The Importance Of Gender-Inclusive Language -- By: Julia Alford
PP 14:4 (Fall 2000) p. 20
The Importance Of Gender-Inclusive Language
People Are Sometimes Unable To Grasp Fully The Message Of Christ’s Love When We Use Language That Doesn’t Communicate.
Julia Alford and David Mustol are seniors at Wheaton College. Julia is a native of Illinois and has attended the last two CBE conferences; David is the son of missionaries in the Camores Islands. This article is reprinted with permission from Off the Record, a student publication at Wheaton (Feb. 2, 2000), and has been expanded and adapted for use in Priscilla Papers.
We as Christians have a responsibility to do our utmost to reach the world for Christ. This mission must be fulfilled through communication, and much of our communication is surely accomplished through language. That is the central issue of the gender-inclusive translation debate. What language is most effective in communicating the true meaning of Scripture? It is the language of the people with whom we want to communicate. We are at a point today where traditional Bible translations, with their male-oriented language, seem to many to be outdated.
It is apparent that our contemporary English-speaking culture has changed to the extent that many words no longer mean what they used to. The word man, for example, is no longer always understood as a generic term for both male and female. According to Dr. Herbert Wolf of the Bible and Theology Department at Wheaton College and a member of the Committee on Bible Translation (CBT) of the NIV, the definition of gender-inclusive language is that if “a term is generic in its intent, it should be translated in a generic way.” When a term such as man was used in Scripture to mean both men and women, it is generic. Yet, because of the way in which the language is changing, words such as men are no longer understood by the common public in the same generic sense. So, in order to maintain their generic form, these words need to be translated as men and women, people, brothers and sisters, and so on.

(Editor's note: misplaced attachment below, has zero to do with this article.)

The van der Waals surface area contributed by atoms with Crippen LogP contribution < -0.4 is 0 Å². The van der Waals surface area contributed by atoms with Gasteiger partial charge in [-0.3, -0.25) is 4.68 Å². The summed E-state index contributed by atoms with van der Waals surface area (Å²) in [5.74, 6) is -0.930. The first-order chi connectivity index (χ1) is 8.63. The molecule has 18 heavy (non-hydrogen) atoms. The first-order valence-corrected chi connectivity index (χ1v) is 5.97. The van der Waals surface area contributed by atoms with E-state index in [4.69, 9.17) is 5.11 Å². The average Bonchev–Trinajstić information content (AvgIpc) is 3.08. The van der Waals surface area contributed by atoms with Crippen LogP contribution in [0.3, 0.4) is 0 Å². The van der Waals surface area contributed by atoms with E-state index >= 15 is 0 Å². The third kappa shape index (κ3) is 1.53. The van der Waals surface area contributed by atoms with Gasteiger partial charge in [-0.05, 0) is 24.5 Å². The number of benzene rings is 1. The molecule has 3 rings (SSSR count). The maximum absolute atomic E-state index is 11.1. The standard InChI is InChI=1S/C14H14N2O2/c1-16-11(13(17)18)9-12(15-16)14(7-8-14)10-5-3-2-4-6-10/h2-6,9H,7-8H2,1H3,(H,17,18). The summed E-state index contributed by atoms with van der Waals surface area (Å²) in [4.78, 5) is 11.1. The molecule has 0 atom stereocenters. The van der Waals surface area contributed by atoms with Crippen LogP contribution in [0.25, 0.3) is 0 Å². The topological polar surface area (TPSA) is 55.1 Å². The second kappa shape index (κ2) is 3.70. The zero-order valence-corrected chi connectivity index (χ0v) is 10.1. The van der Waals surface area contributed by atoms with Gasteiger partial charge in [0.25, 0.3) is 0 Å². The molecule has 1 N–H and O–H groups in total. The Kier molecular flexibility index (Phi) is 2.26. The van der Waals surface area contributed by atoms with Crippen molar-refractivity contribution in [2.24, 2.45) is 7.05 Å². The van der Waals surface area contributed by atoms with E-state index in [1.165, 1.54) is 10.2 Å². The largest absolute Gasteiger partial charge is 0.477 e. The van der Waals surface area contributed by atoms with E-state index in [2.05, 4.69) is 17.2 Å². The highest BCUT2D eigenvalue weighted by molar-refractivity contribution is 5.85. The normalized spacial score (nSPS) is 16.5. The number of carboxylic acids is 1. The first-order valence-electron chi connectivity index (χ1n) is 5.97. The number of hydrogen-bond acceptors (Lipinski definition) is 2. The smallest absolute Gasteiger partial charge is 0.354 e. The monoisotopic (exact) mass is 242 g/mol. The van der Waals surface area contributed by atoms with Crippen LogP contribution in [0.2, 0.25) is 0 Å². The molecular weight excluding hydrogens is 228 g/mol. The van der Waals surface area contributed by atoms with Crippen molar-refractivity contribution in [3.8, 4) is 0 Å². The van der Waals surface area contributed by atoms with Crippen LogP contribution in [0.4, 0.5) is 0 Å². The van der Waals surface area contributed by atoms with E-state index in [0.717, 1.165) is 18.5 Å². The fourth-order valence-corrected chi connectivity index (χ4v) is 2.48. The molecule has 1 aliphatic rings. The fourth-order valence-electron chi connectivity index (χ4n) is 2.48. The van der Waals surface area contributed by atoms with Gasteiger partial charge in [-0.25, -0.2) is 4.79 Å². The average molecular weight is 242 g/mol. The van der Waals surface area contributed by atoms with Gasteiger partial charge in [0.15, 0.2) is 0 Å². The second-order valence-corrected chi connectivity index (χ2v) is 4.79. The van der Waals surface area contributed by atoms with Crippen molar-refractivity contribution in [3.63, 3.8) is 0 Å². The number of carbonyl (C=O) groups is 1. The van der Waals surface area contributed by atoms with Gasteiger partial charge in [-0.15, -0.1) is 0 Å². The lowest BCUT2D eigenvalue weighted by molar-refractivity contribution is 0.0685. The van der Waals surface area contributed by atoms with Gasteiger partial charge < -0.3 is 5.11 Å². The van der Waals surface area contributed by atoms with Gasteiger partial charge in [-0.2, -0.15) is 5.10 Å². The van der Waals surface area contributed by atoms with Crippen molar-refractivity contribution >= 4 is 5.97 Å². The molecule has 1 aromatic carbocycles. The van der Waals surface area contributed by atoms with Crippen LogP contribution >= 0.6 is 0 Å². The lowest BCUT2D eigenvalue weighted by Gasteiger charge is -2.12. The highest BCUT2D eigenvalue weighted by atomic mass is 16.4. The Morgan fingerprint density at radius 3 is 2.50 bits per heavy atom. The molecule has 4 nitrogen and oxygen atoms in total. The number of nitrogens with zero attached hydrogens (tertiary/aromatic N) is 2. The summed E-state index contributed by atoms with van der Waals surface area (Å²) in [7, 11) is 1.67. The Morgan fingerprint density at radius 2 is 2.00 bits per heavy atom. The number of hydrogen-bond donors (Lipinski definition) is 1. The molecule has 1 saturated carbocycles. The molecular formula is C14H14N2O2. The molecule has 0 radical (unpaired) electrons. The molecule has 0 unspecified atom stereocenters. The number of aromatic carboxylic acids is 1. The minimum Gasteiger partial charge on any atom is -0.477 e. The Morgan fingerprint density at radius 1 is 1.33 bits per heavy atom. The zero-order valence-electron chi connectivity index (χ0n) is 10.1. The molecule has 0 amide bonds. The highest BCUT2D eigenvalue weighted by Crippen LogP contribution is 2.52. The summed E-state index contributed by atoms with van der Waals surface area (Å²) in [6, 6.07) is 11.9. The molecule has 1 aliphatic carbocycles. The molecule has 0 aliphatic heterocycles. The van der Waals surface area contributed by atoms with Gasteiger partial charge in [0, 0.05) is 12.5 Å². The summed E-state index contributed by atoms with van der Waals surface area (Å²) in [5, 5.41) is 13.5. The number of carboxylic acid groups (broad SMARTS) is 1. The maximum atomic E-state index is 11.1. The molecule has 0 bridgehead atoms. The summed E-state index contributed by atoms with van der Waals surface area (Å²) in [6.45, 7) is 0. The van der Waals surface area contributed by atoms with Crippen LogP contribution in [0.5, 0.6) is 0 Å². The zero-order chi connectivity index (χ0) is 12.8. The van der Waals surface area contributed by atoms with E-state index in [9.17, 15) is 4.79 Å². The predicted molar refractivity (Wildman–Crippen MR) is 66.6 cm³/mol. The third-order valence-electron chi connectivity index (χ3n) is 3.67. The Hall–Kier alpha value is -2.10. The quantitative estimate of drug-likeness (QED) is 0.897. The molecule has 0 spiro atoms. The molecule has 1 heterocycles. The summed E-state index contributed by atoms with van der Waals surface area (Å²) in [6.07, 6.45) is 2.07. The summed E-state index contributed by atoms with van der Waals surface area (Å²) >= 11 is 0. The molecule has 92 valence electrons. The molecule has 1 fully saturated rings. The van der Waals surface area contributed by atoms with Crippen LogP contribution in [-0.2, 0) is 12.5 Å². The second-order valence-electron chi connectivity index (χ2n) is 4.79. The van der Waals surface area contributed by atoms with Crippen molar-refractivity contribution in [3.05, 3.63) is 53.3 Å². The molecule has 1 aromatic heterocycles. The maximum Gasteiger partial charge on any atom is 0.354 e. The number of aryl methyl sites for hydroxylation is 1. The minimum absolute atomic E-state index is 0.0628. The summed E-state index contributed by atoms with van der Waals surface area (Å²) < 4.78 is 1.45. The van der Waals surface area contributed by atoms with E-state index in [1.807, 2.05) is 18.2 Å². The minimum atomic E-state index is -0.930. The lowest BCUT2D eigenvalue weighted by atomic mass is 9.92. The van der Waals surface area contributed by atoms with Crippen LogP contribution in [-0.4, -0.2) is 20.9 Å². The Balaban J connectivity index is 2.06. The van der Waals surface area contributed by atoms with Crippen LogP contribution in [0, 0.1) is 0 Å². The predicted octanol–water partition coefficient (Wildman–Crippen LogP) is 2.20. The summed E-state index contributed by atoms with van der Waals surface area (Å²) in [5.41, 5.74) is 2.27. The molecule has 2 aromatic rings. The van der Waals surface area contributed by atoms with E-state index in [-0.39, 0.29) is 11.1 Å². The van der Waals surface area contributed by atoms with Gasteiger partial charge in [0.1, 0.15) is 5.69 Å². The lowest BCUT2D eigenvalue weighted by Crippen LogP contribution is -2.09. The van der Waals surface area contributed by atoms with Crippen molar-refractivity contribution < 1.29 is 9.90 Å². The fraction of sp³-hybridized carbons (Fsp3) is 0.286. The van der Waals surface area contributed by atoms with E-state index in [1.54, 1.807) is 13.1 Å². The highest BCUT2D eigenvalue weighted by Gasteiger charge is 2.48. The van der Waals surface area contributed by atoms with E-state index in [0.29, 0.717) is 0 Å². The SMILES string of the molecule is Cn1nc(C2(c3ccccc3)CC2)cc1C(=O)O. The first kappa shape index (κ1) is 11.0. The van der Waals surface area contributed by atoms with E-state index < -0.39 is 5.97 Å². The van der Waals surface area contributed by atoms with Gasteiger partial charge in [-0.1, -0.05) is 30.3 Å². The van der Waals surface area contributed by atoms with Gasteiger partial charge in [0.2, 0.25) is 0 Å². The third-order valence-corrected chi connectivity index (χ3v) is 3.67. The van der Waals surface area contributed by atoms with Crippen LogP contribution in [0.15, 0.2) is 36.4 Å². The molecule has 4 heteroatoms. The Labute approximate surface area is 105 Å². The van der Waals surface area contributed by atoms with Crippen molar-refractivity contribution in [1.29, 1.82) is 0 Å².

It should be noted that the CBT has no intention of interpreting any depictions of God, Christ, or the Holy Spirit in a generic sense. In other words, God will not be called “mother,” and Christ will not be called “daughter.”
Julia’s personal experience: Despite the argument that our language is constantly changing, many would claim that the word man and other similar words are sufficiently generic terms for Bible translation. My own experience refutes this, however. I recall many times from my childhood when I read through Scripture in tears of anger and frustration, finding all of the verses that seemed to claim that Paul w...
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